Peters said because the IB program focuses on an international education, lessons about culture will be included in coursework. Students in Spanish will take the class three days a week instead of two.

In physical education, students could learn American sports as well as games from other countries and time periods, Ozuzu said.

Despite curriculum shifts, there are some basic things that won't change at Bishop Larkin.

The painted statues of the Virgin Mary and Jesus Christ will remain the first thing people see when they pass through the school's front door. The poster with James 4:8 about people coming closer to God will stay on the wall, as will the tapestry with swirling letters declaring, "He is risen."

"We are first and foremost a Catholic school," Ozuzu said. "We are a Catholic school adding IB."

Mary Kenney can be reached at or (727) 869-6247.

Bishop Larkin to implement IB curriculum for middle schoolers 06/02/12 [Last modified: Saturday, June 2, 2012 1:46pm]
Photo reprints | Article reprints

© 2017 Tampa Bay Times


Join the discussion: Click to view comments, add yours

  1. Car bomb kills 13, injures 24 in Baghdad; Islamic State claims responsibility


    BAGHDAD — A car bomb exploded outside a popular ice cream shop in central Baghdad just after midnight today, killing 13 people and wounding 24, hospital and police officials said.

  2. Leaping shark floors angler in Australia


    In The Old Man and the Sea, Ernest Hemingway's protagonist battles for three days to pull in his prized catch. For Terry Selwood, it came a little more suddenly.

    A 9-foot shark lies on the deck of a fishing boat at Evans Head, Australia on Sunday. Fisherman Terry Selwood said he was left with a badly bruised and bleeding right arm where the shark struck him with a fin as it landed on him on the deck. [Lance Fountain via AP]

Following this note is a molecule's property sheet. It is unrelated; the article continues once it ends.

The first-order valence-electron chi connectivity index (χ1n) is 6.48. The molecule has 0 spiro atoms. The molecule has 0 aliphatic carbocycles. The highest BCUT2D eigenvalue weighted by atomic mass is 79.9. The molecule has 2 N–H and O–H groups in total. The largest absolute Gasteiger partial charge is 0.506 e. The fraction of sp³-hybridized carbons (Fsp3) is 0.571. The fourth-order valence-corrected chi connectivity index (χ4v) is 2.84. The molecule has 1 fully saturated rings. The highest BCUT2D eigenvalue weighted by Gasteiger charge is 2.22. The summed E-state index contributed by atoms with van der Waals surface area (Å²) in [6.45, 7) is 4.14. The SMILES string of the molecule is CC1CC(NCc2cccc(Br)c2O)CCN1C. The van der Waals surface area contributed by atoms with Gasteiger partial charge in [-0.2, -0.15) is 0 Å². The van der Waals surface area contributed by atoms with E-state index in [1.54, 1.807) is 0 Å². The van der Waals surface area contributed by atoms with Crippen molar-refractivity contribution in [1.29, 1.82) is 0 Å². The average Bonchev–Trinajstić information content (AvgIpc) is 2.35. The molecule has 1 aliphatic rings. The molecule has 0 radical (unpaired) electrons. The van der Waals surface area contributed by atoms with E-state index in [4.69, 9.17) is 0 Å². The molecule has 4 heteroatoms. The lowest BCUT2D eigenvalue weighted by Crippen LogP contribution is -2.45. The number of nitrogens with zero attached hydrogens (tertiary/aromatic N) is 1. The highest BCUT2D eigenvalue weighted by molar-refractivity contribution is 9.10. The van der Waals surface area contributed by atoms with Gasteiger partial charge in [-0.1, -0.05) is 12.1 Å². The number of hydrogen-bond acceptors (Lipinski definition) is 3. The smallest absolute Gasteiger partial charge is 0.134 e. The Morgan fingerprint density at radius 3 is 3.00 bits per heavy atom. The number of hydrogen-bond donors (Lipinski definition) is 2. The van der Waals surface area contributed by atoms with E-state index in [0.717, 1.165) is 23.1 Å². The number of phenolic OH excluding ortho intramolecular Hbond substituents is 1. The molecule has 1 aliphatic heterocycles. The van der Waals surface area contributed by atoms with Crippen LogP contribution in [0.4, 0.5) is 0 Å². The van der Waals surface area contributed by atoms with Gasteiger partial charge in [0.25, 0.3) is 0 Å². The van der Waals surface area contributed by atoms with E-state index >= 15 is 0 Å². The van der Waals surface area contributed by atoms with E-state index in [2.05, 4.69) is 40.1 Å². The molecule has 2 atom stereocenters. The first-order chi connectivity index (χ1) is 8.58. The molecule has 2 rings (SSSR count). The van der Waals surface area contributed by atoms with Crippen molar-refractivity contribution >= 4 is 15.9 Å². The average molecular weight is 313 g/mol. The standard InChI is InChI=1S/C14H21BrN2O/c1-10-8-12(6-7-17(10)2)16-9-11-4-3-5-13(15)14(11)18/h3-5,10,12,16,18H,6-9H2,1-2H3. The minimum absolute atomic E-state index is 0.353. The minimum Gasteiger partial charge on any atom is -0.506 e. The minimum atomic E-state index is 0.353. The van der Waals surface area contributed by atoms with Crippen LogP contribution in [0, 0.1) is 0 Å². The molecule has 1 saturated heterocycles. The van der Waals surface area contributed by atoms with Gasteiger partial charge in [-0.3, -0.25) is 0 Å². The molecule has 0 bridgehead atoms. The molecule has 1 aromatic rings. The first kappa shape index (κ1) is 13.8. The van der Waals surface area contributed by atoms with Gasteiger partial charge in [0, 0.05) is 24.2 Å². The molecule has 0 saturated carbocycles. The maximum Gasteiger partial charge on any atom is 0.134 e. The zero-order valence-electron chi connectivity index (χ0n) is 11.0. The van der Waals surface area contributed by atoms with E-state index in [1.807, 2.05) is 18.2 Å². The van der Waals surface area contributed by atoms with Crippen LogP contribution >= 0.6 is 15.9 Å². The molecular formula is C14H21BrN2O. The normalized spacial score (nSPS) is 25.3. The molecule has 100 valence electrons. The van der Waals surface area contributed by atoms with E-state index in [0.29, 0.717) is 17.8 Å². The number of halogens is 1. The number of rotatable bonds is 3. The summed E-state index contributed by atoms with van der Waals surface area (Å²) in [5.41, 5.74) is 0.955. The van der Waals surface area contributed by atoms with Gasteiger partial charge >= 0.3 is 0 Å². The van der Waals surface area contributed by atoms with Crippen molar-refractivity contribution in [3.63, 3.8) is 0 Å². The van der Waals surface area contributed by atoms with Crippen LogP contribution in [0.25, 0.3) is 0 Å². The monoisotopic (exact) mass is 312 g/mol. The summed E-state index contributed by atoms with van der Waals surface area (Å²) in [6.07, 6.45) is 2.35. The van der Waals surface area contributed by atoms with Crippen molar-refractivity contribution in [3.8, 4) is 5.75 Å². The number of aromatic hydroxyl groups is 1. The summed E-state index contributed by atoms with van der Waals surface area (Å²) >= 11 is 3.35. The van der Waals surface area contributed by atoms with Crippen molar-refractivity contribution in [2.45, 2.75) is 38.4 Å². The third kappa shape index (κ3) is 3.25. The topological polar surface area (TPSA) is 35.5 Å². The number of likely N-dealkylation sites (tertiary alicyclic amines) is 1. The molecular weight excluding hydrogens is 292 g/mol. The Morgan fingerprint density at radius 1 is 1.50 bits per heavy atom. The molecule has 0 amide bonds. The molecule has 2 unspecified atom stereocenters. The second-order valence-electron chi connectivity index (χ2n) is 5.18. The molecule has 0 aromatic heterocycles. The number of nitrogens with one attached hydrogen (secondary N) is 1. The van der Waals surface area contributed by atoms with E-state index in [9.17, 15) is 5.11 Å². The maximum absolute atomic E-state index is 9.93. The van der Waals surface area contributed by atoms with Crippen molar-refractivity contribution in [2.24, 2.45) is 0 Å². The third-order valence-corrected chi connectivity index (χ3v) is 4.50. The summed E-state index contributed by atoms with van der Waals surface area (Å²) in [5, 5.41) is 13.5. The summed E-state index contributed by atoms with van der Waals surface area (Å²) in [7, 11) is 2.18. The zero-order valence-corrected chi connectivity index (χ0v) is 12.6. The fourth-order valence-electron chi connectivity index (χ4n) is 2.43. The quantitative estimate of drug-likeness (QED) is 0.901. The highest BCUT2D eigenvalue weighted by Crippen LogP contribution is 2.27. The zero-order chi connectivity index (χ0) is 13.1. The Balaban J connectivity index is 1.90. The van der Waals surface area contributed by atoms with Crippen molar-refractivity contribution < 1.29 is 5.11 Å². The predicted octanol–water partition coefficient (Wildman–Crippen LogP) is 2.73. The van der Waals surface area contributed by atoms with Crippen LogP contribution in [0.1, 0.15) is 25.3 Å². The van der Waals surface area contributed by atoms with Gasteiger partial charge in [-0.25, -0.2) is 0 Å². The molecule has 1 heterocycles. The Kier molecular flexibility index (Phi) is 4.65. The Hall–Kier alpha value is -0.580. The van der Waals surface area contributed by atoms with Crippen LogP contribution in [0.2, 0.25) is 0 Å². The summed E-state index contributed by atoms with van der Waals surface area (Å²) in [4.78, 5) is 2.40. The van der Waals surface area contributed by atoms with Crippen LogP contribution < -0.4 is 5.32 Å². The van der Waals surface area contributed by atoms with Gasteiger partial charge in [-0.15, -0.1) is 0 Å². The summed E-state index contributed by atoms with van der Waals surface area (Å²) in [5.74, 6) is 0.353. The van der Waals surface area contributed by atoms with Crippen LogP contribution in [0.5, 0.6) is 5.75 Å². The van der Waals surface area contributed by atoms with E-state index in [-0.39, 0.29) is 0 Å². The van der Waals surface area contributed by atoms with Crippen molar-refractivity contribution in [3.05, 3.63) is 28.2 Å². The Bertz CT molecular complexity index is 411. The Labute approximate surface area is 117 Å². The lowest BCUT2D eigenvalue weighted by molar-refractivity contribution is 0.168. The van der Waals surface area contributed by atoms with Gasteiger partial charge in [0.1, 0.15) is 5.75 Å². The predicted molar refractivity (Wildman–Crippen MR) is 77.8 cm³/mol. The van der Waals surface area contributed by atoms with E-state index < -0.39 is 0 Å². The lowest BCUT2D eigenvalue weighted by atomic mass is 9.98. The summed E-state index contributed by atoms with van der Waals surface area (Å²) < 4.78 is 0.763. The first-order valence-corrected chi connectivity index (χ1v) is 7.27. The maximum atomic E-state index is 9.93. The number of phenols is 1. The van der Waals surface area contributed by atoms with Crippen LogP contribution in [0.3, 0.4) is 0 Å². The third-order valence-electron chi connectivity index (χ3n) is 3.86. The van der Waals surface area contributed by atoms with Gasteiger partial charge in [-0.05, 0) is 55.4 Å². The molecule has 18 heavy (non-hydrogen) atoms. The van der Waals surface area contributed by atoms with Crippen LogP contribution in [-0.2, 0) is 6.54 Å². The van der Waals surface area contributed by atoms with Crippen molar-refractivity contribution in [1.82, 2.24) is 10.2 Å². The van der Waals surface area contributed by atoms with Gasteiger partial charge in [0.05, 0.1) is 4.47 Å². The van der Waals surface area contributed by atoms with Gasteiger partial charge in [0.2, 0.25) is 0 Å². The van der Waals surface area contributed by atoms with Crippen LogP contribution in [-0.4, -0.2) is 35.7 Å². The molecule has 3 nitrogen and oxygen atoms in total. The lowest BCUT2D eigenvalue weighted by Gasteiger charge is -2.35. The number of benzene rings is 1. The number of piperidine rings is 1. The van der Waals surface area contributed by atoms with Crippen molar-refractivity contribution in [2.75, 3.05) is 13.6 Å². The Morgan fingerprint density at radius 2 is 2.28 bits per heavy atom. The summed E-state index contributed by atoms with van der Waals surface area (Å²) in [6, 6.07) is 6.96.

3. Rays rally twice to beat Rangers (w/video)

    The Heater

    ARLINGTON, Texas — Starting Erasmo Ramirez on Monday after he closed out Sunday's marathon win turned out, despite the Rays' best intentions and rigid insistence, to be a bad idea as he gave up four runs without getting through three innings.

    Erasmo Ramirez, starting a day after closing a 15-inning marathon, struggles against the Rangers and comes out after throwing 43 pitches in 21/3 innings.
  4. Britain investigating missed signals over Manchester bomber


    LONDON — Britain's domestic intelligence agency, MI5, is investigating its response to warnings from the public about the threat posed by Salman Abedi, the suicide bomber who killed 22 people and wounded dozens more in an attack at a crowded Ariana Grande concert in Manchester, England, last week.

    People gather Monday at St. Ann’s Square in Manchester, England, to view tributes to victims of the suicide bombing that killed 22 on May 22 as a concert by Ariana Grande was concluding.
  5. Trump condemns killing of pair who tried to stop racist rant


    The mayor of Portland, Ore., on Monday urged U.S. officials and organizers to cancel a "Trump Free Speech Rally" and other similar events, saying they are inappropriate and could be dangerous after two men were stabbed to death on a train as they tried to help a pair of young women targeted by an anti-Muslim tirade.

    Coco Douglas, 8, leaves a handmade sign and rocks she painted at a memorial in Portland, Ore., on Saturday for two bystanders who were stabbed to death Friday while trying to stop a man who was yelling anti-Muslim slurs and acting aggressively toward two young women. From left are Coco's brother, Desmond Douglas; her father, Christopher Douglas; and her stepmother, Angel Sauls. [Associated Press]